5. If the earliest "language" consisted essentially of discrete pitches, then we can see how, for early humans, the development of musical awareness would have had a powerful adaptational advantage (now lost, of course). This would also explain the widespread presence of tone languages in the continent where early humans developed, since the use of tonal phonemes would have persisted even after non-tonal elements were added.

The above is highly speculative of course. A great deal depends on whether or not Deutsch's results, based on research among East Asians, can be replicated with African subjects.


Maju said...

I think you would like to take a look at this new PLoS ONE paper on tone and vowel length in language sounds. While I don't understand it well, it seems the authors argue for a close relationship between these two features.

Marnie said...

Along the lines of the paper Maju has put up, is it possible that pitch and rhythm developed together in our earliest languages?

I lived in Ghana as a kid. There, the languages are tonal.

However, the same people speaking a tonal language also have precise rhythmic capability from a young age. They even have a way of tonally communicating using drums. (It was used to communicate between villages.)

Ghanaian Talking Drums:

So early language may have employed both rhythm and pitch, just a birds do.

DocG said...

Thanks for the link to this very interesting paper, Maju. What leaps out of the page for me is the fact that the association between tone and "quantity" (i.e., syllable length) was found in Finnish, one of the very few non-Indoeuropean languages in Europe. Like Estonian, also cited as a "quantity language," Finnish is classified as Uralic. So is the Saami language, as well as many Paleo-Siberian languages. I wonder if these too are also quantity languages.

If the earliest language was indeed tonal, as I strongly suspect (due to the saturation of tone languages in Africa, and the lack of evidence for "tonogenesis" on that continent), then the association these linguists found between tone and quantity could represent a first step in an evolution from tonal to non-tonal language.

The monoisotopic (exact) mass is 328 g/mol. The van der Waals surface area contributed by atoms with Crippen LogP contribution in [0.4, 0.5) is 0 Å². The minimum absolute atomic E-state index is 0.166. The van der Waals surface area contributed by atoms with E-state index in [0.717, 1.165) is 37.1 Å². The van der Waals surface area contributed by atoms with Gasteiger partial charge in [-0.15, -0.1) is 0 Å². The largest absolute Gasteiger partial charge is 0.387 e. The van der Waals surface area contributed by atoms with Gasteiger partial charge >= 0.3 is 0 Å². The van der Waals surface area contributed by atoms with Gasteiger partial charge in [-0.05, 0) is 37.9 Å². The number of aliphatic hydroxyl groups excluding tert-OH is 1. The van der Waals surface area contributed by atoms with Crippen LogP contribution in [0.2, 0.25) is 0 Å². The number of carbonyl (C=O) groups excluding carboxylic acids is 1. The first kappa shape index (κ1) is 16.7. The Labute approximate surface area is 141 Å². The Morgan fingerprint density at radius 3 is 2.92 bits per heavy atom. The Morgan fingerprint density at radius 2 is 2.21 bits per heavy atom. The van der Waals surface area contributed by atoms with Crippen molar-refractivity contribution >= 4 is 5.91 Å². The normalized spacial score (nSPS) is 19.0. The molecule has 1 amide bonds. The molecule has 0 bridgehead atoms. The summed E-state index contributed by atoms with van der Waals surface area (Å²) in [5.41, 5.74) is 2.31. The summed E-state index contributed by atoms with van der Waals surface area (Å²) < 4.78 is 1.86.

I'm now wondering whether Uralic languages such as Finnish, Estonian and Saami were among the "native European" language families displaced by the advent of Indoeuropean. If so, then the close association with tone language demonstrated in this paper would make a great deal of sense.

The evolution from a tone to a quantity language would have been the exact opposite of the "tonogenesis" so confidently assumed by so many linguists. Which calls for a new term. I propose: "tonoexodus." :-)

DocG said...

I agree, Marnie, that pitch and rhythm may have developed together and if so this paper could be a first step in the investigation of that possibility. Thanks also for your comments on talking drums and the link to the very useful video.

Notice that the rhythms played by the drums appear to reflect the "natural" speech rhythms of the language, while also being strictly in time and very meaningful, even when heard simply as music.

The linguistic tones are known to have an important influence on sung melodies as well, and this aspect of tone and music has been carefully studied, as has the function of tone in drum language. What hasn't been studied, as far as I know, is the association you suggest between rhythm and language. As far as I know, drum language has been studied only in terms of its tonal structure and not the relation of its rhythms to the rhythms of speech.

Maju said...

"Finnish is classified as Uralic. So is the Saami language, as well as many Paleo-Siberian languages. I wonder if these too are also quantity languages".

Can't say but guess so.

"I'm now wondering whether Uralic languages such as Finnish, Estonian and Saami were among the "native European" language families displaced by the advent of Indoeuropean. If so, then the close association with tone language demonstrated in this paper would make a great deal of sense".

The alternative possibilities about the origin Uralic are, I think:

1. It's a native European family. If so it could be native from specifically (a) NE Europe (the Volga bend and/or Arctic Europe in general) or generally from (b) Eastern Europe (same but more southernly in Paleolithic) or even (c) all Europe. In this scenario I'd strongly favor option 1a.

2. It is a Siberian family, as supported by the presence of a major branch among Siberian peoples and also by the strong presence of Y-DNA N1c, N surely originating in East Asia (possibly in China ultimately) among all Uralic peoples (save Hungarians).

3. It was formed in parallel to Indoeuropean. Indo-Uralic theory supports this quite strongly however it is yet controversial whether the similitudes respond to sprachbund (in the Volga coalescent period after Neolithic) or genuine common origin.

In most options (and supported by archaeology in Europe at least) you have anyhow Uralic peoples living just north of proto-Indoeuropeans at the Volga-Ural area, with Uralics quite apparently specialized in Arctic Neolithic or in some cases (Nganasan at least, which are a Siberian people) in an Arctic hunter-gatherer economy.